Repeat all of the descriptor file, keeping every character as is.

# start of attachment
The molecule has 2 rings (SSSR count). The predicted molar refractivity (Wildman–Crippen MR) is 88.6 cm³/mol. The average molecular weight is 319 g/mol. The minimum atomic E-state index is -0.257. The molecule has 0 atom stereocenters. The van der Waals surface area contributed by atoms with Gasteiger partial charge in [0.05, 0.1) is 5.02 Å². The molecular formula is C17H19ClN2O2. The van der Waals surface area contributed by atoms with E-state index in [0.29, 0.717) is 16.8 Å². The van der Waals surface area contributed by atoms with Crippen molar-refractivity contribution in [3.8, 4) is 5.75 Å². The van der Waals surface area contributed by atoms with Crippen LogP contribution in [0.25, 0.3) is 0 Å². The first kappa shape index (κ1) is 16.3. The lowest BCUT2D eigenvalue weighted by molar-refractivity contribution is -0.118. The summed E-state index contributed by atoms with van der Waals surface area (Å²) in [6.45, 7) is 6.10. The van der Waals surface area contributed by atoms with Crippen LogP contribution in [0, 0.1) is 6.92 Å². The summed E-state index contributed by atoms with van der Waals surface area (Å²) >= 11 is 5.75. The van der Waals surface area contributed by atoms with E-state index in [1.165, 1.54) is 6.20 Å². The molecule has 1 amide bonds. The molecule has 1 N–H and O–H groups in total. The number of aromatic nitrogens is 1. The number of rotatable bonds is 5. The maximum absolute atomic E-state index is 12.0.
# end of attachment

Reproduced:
The molecule has 2 rings (SSSR count). The predicted molar refractivity (Wildman–Crippen MR) is 88.6 cm³/mol. The average molecular weight is 319 g/mol. The minimum atomic E-state index is -0.257. The molecule has 0 atom stereocenters. The van der Waals surface area contributed by atoms with Gasteiger partial charge in [0.05, 0.1) is 5.02 Å². The molecular formula is C17H19ClN2O2. The van der Waals surface area contributed by atoms with E-state index in [0.29, 0.717) is 16.8 Å². The van der Waals surface area contributed by atoms with Crippen molar-refractivity contribution in [3.8, 4) is 5.75 Å². The van der Waals surface area contributed by atoms with Crippen LogP contribution in [0.25, 0.3) is 0 Å². The first kappa shape index (κ1) is 16.3. The lowest BCUT2D eigenvalue weighted by molar-refractivity contribution is -0.118. The summed E-state index contributed by atoms with van der Waals surface area (Å²) in [6.45, 7) is 6.10. The van der Waals surface area contributed by atoms with Crippen LogP contribution in [0, 0.1) is 6.92 Å². The summed E-state index contributed by atoms with van der Waals surface area (Å²) >= 11 is 5.75. The van der Waals surface area contributed by atoms with E-state index in [1.165, 1.54) is 6.20 Å². The molecule has 1 amide bonds. The molecule has 1 N–H and O–H groups in total. The number of aromatic nitrogens is 1. The number of rotatable bonds is 5. The maximum absolute atomic E-state index is 12.0.